But you know, for me, poetry is not only about this way of breaking out of the expected. The expected use of language… to reconfigure it, refresh it, to highlight the things we usually ignore, which are the sounds, to listen in a different way. But poetry is also related to poiesis: generative creativity. I feel like there’s a way in which art and science is very much about poiesis. It’s about tapping into the generative powers of the world. And I think that sometimes, but not always, you know, the form of poiesis that social sciences have taken, is more like the destruction. It’s critique and identifying things and their problematic. And that’s important. But we miss this other part of possibility, which I think art and science have. It is the possibility of creating. And, you know, I think the important thing for me is, and this is part of the larger claim that forests think, is to say that poiesis is not just something we project onto the world, the world itself is poetic, “poiesic” or has this kind of creative potential. And what we need to do is to learn to listen for it. So “listening”, sound here becomes important.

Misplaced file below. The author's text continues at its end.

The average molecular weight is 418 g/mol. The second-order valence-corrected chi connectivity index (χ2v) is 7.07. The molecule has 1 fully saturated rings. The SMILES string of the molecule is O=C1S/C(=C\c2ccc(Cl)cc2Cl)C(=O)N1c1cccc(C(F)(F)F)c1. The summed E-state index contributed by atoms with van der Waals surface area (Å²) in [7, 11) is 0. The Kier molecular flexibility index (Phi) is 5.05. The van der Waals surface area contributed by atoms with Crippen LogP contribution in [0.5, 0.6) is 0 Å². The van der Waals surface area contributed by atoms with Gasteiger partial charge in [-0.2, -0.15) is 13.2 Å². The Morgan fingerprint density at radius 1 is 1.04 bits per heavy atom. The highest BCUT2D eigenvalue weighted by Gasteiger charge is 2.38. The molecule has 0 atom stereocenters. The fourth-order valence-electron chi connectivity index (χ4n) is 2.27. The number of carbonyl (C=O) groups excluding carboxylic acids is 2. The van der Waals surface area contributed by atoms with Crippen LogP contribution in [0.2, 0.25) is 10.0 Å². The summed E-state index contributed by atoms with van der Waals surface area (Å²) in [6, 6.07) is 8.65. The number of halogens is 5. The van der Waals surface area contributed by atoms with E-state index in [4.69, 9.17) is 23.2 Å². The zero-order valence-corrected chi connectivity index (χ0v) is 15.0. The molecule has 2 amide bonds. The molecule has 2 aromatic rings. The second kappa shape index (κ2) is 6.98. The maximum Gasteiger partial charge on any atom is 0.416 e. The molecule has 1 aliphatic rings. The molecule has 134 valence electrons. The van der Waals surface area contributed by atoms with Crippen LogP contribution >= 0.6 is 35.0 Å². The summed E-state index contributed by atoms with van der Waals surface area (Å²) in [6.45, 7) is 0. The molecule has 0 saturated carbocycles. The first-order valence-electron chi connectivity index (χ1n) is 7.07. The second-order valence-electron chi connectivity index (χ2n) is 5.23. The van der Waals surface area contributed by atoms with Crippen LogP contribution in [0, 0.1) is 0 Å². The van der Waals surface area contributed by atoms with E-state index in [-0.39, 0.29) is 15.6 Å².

– From the conversation with Eduardo Kohn on sound, vibration and listening. 2022